Lake Garda is very good for water sports, activities and children. Amusements are plentiful, including a series of parks known as Parchi del Garda. The most important of these are Gardaland, a theme park with many tourist attractions; Canevaworld, which includes two different parks, one themed on the world of cinema and a water park; Parco Natura Viva, a wildlife park where you can see endangered species that the park takes care of and then reintroduces to freedom; and Parco Giardino Sigurtà, a green oasis 60 hectares wide along the river Mincio.
Each side of the Lake Garda shore is different. The western shoreline has citrus and olive groves, the northern shore is dominated by mountains, the eastern one is reminiscent of a fjord.
Spectacular classical gardens are around Lake Garda and Isola del Garda (aka Isola Borghese), the largest island on Lake Garda.
A tour around Lake Garda by boat or coach will display great scenery and explore lovely lake resorts.
Garda is a resort on the lake, Bardolino is a wine-growing town.
Lake Maggiore (“Lago Maggiore”), located at an altitude of about 193 meters above sea level, lies north of Milan, the capital of the Italian region of Lombardy, between Milan and Switzerland, and its northernmost bit stretches across the border, into Switzerland’s Italian-speaking Canton Ticino, one of the Cantons forming the Helvetic Federation.
Lake Maggiore’s length is 66 km and area is 212,5 km², which makes it the second largest of all the lakes in Italy, the largest being Lake Garda. So “Maggiore” (which means “bigger”) is not totally accurate, although being the second-largest of Italian lakes is close to it. In fact, Lake Maggiore’s name originates from the fact that it is the largest of the lakes in its area.
Lake Maggiore is also called “Verbano”, from its ancient Roman name “Lacus Verbanus”. Verbania is the largest town on Lake Maggiore, and Stresa is another main town on its shores. Both resorts are on the western shore, where the lake’s greatest attractions are located.
Among them is the Borromean Gulf, stretching between Stresa and Baveno on one shore and Verbania on the opposite shore, the lake’s three main resorts. In the Gulf is the Borromean archipelago with the splendid Borromean Islands: Isola Madre (the largest of Lake Maggiore), Isola Bella and Isola dei Pescatori.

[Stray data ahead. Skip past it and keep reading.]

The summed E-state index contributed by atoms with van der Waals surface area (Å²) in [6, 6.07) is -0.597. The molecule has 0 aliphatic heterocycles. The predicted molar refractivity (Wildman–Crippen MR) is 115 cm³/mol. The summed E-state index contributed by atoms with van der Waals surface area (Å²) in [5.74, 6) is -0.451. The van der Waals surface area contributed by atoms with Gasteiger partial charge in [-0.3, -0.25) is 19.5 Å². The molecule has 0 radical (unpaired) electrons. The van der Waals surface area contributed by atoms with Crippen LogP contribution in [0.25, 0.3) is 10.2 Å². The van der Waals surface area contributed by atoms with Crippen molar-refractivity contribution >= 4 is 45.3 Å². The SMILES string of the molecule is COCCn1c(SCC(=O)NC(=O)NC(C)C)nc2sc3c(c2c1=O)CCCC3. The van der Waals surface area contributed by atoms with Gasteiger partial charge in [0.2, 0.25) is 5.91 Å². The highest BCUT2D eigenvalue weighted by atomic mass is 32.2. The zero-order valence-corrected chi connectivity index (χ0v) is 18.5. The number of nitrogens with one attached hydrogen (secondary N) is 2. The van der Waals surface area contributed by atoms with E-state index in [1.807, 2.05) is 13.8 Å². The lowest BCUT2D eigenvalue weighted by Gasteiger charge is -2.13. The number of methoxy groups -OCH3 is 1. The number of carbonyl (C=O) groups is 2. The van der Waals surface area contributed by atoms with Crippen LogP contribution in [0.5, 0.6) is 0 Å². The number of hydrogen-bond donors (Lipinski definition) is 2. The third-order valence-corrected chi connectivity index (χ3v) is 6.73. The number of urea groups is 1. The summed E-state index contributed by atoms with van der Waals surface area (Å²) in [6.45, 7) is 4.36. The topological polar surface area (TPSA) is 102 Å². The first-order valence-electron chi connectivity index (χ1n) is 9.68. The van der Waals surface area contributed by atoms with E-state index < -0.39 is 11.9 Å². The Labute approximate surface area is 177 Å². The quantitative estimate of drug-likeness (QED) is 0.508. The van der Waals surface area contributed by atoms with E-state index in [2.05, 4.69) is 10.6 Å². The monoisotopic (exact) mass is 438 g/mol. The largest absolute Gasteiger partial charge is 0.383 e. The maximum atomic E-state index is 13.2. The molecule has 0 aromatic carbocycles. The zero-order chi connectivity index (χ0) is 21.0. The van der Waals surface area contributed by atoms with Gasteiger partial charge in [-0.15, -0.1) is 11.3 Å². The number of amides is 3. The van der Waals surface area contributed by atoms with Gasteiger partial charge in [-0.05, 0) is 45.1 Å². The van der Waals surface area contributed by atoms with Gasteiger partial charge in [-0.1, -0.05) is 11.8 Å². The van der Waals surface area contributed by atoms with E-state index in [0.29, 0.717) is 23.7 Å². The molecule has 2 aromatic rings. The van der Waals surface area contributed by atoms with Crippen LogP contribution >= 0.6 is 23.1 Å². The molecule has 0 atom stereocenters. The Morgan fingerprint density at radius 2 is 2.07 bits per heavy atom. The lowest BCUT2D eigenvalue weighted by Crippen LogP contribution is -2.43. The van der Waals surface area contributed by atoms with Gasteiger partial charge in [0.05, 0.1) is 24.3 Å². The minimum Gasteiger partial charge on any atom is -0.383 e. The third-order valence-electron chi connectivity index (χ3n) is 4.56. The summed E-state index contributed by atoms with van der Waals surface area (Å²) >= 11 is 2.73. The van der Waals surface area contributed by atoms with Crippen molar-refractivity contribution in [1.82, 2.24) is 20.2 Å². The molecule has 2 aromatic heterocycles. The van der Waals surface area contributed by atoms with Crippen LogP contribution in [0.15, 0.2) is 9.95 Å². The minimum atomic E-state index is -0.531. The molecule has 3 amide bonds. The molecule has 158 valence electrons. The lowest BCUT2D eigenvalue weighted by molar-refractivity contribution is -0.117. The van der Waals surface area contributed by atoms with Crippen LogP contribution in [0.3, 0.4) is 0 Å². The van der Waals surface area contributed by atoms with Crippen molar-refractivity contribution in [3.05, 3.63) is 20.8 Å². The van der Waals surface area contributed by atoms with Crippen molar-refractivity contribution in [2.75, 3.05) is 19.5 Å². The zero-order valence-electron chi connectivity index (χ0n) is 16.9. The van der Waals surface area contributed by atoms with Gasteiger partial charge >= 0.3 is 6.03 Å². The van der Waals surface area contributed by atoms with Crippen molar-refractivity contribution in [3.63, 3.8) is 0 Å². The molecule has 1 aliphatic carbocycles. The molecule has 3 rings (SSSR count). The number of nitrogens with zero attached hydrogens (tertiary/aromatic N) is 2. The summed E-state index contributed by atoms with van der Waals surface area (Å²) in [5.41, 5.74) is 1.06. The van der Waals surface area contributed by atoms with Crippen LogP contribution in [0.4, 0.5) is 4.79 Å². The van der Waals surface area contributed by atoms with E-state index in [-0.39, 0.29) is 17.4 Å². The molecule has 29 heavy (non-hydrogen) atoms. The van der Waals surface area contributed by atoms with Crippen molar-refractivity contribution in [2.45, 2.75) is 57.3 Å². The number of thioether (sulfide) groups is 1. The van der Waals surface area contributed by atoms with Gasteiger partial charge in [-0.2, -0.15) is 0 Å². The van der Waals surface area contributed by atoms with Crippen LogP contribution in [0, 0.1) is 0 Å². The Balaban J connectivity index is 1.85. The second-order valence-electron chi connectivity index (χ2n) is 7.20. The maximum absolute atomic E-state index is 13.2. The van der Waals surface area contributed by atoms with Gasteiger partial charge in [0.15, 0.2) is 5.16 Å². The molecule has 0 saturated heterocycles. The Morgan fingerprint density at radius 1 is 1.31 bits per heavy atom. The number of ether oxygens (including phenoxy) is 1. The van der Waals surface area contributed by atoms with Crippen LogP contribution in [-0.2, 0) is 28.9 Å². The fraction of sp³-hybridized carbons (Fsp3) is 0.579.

The last, also known as Isola Superiore, is the smallest and has kept its medieval appearance, with its narrow streets and small alleys.
Isola Bella (“Beautiful Island” in Italian) when seen from the opposite shore is dominated by the Borromeo Palace, Lake Maggiore’s main tourist attraction, and is largely occupied by the vast terraced Italian gardens (no less than 10 terraces of them) that belong to the Palace and surround it.
Isola Bella is the closest island to Stresa, the most famous Lake Maggiore’s resort, popular with tourists in every season. Isola Bella was already famous in the 1,600s, when its Italian garden was opened. You can’t go to Lake Maggiore and not visit Isola Bella.
In Isola Bella’s botanical gardens grows an enormous variety of subtropical, exotic plants. In the gardens, the upper part is called “amphitheater”, since this is where the theater representations that fascinated the Borromeos were held.
From the terraced gardens, rich in obelisks and statues, you can enjoy an unmissable view of the Borromeo Gulf and the town of Stresa.
But the view from the other side of the lake, from Stresa, looking towards the Borromean Islands which lie in the middle, is also magnificent….
The lush terraces of the Borromean Islands, particularly of Isola Bella, reflect the wealth and taste of the Milanese Borromeo family.
The three islands (plus two smaller islands, one of which is called a “rock”, Scoglio della Malghera, the other being Isolino di San Giovanni) bear the historic, powerful name of Borromeo, the family who still own them.
A family with a great history indeed: among them have been two cardinals, cousins, both archbishops of Milan, one of whom a saint: Cardinal Saint Charles Borromeo (1538-1584) and Cardinal Federico Borromeo (1564-1631).
During the terrible plague of 1576, which probably came to central Europe from the Turks living in Hungary and then spread across the Alps and reached Italy and Milan, Dom Prosper Guéranger summarizes Saint Charles Borromeo’s inexhaustible charity thus: “He, in the absence of local authorities, organized the health service, founded or renovated hospitals, sought money and provisions, and decreed preventive measures. Above all, he ensured spiritual aid, assistance to the sick, the burial of the dead, and the administration of the sacraments to the inhabitants confined to their homes, for prudential measures. Without fearing contagion, he paid in person, visiting hospitals, leading processions of penance, making himself all things to all people as a father and as a true pastor.”
Isola Madre is the largest island of Lake Maggiore. Isola Madre, like Isola Bella, is also home to a Borromeo Palace, an ancient house of the the feudal lords of Lake Maggiore, the Borromeo family.
Exotic plants flourish in the gardens of the grand villas and hotels of Stresa and Pallanza, and the Parco Pallavicino in Stresa is particularly worth a visit.
The lake is divided between the two Italian regions of Piedmont, on its left, and Lombardy, on its right. The border between the regions runs across the lake itself.
The Ticino river, the main tributary of Italy’s longest river – the Po – that flows across all of northern Italy, has its source in Swiss territory and flows into Lake Maggiore for the length of 47 km until it flows out of it at the lake’s southern end, continuing on its path that marks the border between Piedmont and Lombardy.